Students enrolled at the USC Columbia campus are able to vote in special and general Student Government elections. The executive powers that students can vote for include student body president, student body vice president, speaker of the student senate and student body treasurer.
"All students are able to vote. Everyone from freshmen to third-year law school students," said Emmie Thompson, USC's student body president. "I think one of the common misconceptions is that it's only undergraduate students, but the student body president actually serves all of our students."
Thompson said she wants to clear up the confusion surrounding who is able to vote. She said that students should vote and consider the platforms that candidates run on so that they can determine for themselves "what's realistic and what can actually get done for (them)."
Thompson said that her role as student body president functions under many different hats. One includes overseeing all of Student Government, which contains about 300 members between the executive cabinet, communications team and student senate. She is also responsible for managing the organization's internal functions, encouraging teamwork and ensuring that members are working toward the common goal of serving students to the best of their abilities, she said.
The student body president is the official representative of Student Government and the university. They address the student senate annually and nominate members of the executive cabinet. They also have the ability to veto bills, call special sessions, make informal recommendations to the senate and appoint officials as deemed necessary for efficient governance.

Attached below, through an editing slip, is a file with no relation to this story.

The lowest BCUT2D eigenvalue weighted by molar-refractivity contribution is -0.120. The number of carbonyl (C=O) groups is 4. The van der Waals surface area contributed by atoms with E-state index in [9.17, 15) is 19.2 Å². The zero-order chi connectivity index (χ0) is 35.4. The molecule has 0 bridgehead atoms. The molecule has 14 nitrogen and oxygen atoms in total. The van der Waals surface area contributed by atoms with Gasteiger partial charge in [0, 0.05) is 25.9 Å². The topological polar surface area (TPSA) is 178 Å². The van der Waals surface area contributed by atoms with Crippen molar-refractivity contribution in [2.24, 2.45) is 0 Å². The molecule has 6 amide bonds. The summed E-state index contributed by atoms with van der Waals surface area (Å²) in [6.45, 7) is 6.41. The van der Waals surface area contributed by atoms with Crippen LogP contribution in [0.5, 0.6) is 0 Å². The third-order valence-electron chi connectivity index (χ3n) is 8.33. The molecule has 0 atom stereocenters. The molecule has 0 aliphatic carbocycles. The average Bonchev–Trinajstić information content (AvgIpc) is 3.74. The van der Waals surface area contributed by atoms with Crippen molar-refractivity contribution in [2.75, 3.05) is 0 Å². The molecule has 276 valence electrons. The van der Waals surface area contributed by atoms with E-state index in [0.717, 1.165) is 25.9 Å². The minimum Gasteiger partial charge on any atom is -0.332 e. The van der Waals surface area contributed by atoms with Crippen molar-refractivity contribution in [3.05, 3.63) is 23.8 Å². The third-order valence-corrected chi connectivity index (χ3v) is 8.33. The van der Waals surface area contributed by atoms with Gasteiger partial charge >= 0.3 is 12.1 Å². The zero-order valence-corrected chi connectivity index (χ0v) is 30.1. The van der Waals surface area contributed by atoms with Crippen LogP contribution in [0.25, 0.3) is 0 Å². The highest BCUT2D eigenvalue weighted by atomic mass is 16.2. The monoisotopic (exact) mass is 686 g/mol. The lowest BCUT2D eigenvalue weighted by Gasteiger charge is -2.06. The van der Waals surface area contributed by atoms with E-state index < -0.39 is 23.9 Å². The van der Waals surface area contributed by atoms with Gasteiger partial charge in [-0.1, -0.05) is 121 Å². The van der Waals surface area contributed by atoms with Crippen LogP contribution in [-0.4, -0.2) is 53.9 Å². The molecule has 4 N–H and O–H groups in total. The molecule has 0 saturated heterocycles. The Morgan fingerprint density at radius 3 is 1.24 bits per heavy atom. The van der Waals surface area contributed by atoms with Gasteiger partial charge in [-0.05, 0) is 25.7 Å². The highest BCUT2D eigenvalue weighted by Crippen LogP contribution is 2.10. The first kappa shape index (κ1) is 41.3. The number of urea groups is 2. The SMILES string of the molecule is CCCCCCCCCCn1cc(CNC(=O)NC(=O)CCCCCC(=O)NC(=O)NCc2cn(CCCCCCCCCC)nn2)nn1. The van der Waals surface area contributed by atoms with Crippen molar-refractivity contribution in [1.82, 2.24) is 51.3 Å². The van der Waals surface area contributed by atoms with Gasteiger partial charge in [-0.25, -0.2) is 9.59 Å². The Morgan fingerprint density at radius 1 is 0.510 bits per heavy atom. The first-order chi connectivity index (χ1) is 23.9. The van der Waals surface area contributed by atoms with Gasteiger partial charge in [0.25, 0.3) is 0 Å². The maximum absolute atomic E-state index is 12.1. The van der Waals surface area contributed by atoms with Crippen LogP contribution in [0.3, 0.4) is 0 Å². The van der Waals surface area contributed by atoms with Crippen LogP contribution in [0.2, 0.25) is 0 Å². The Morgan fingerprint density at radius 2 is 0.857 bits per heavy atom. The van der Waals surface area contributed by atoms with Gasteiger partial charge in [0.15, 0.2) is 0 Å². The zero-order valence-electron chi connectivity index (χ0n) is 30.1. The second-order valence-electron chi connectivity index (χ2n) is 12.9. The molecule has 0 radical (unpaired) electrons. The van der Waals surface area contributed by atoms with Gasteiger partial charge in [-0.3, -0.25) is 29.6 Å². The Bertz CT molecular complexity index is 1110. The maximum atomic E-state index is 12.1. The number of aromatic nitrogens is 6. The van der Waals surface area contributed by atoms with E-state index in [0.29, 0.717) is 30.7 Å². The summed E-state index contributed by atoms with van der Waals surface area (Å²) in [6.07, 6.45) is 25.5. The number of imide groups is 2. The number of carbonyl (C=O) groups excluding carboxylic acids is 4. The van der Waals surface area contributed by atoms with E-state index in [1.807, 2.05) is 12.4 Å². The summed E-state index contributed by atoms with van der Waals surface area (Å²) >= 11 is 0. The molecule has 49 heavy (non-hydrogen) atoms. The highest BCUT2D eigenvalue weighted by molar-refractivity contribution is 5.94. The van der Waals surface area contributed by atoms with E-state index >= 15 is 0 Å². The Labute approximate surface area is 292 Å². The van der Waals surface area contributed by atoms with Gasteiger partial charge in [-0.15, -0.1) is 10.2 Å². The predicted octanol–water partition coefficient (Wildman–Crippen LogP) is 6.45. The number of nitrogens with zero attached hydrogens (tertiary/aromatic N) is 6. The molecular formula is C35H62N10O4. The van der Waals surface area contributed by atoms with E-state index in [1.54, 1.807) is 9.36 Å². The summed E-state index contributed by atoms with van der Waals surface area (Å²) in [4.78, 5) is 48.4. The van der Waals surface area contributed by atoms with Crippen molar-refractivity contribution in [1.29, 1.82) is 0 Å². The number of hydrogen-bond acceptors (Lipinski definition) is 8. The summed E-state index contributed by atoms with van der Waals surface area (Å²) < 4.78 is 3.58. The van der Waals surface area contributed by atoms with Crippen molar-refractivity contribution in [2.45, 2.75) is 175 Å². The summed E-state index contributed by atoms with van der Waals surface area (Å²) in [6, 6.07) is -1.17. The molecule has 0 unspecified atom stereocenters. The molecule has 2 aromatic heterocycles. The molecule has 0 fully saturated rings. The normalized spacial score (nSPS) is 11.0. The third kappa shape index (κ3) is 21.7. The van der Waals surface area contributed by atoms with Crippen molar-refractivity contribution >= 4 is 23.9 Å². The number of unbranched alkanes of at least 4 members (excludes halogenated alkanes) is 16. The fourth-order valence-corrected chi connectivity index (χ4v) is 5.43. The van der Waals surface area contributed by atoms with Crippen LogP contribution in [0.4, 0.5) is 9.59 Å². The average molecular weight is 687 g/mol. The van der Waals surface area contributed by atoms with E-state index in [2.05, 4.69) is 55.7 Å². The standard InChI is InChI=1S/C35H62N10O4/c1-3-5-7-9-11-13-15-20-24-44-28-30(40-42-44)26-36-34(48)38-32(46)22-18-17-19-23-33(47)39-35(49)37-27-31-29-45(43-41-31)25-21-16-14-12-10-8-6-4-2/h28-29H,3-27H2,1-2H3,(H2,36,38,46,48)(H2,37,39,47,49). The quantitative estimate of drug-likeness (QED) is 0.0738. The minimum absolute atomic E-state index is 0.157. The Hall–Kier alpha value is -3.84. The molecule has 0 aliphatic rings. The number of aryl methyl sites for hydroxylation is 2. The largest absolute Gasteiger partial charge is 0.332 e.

The president may be granted additional duties and powers as outlined in the Student Government codes, as well, such as Section 1-1-15 (C), which allows them to remove and replace members on their staff. They also assist in preparing the Student Government budget alongside the treasurer, according to Article II of the Student Government constitution.
"As student body president, I kind of serve as the student representative to the president and for the university outreach programs," Thompson said. "I do a lot of speaking engagements, such as the orientation welcome speeches, convocation, etc. So kind of serving in an ambassadorial role as well."
Besides managing the internal functions of Student Government, the student body president is also responsible for speaking up on behalf of the students and their needs.
"I also serve in an advocacy capacity, focusing on prioritizing various initiatives from my campaign," Thompson said. "On a smaller scale, we successfully implemented portable chargers in the football stadium this semester for student safety, along with securing an Uber discount for game days. On a larger scale, I presented to the board of trustees, advocating for increased funding for Wi-Fi on campus and network improvements."
The student body vice president oversees the administration of Student Government programs, makes legislative recommendations and delivers annual reports to the student senate, according to Article II of the Student Government constitution. The vice president's duties also include nominating directors of Student Government programs and nominating or appointing officials in circumstances such as vacancies or resignations.
Thompson contacted current vice president Abrianna Reaves and asked her to assume the role because of her work ethic and commitment, she said. The vice president specifically oversees communications and marketing, and Thompson said she knew Reaves had a strong marketing background.
"Abrianna and I met up a couple times and discussed similar goals we have for improving the student experience. And we just kind of hit it off, and it's just been really great to work with her and see so many initiatives that we campaigned on come to life for students," Thompson said.